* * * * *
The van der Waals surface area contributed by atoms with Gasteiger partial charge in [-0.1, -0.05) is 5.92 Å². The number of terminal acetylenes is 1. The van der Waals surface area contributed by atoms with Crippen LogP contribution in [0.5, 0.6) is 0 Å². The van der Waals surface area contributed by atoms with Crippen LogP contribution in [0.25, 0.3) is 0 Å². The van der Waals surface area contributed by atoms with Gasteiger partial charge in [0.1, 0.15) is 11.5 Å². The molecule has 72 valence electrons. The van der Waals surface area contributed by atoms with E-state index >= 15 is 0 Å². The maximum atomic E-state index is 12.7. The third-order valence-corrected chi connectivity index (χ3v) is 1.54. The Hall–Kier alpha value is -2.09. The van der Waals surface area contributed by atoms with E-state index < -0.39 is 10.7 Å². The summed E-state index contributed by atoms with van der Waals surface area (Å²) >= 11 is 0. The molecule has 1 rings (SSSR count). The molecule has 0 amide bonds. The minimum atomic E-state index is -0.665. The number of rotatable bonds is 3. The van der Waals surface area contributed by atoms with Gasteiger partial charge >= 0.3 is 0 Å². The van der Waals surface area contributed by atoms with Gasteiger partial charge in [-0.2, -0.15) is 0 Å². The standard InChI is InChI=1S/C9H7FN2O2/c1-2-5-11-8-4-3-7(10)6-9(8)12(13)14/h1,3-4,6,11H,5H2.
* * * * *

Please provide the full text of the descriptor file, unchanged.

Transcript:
The van der Waals surface area contributed by atoms with Gasteiger partial charge in [-0.1, -0.05) is 5.92 Å². The number of terminal acetylenes is 1. The van der Waals surface area contributed by atoms with Crippen LogP contribution in [0.5, 0.6) is 0 Å². The van der Waals surface area contributed by atoms with Crippen LogP contribution in [0.25, 0.3) is 0 Å². The van der Waals surface area contributed by atoms with Gasteiger partial charge in [0.1, 0.15) is 11.5 Å². The molecule has 72 valence electrons. The van der Waals surface area contributed by atoms with E-state index >= 15 is 0 Å². The maximum atomic E-state index is 12.7. The third-order valence-corrected chi connectivity index (χ3v) is 1.54. The Hall–Kier alpha value is -2.09. The van der Waals surface area contributed by atoms with E-state index < -0.39 is 10.7 Å². The summed E-state index contributed by atoms with van der Waals surface area (Å²) >= 11 is 0. The molecule has 1 rings (SSSR count). The molecule has 0 amide bonds. The minimum atomic E-state index is -0.665. The number of rotatable bonds is 3. The van der Waals surface area contributed by atoms with Gasteiger partial charge >= 0.3 is 0 Å². The van der Waals surface area contributed by atoms with Gasteiger partial charge in [-0.2, -0.15) is 0 Å². The standard InChI is InChI=1S/C9H7FN2O2/c1-2-5-11-8-4-3-7(10)6-9(8)12(13)14/h1,3-4,6,11H,5H2.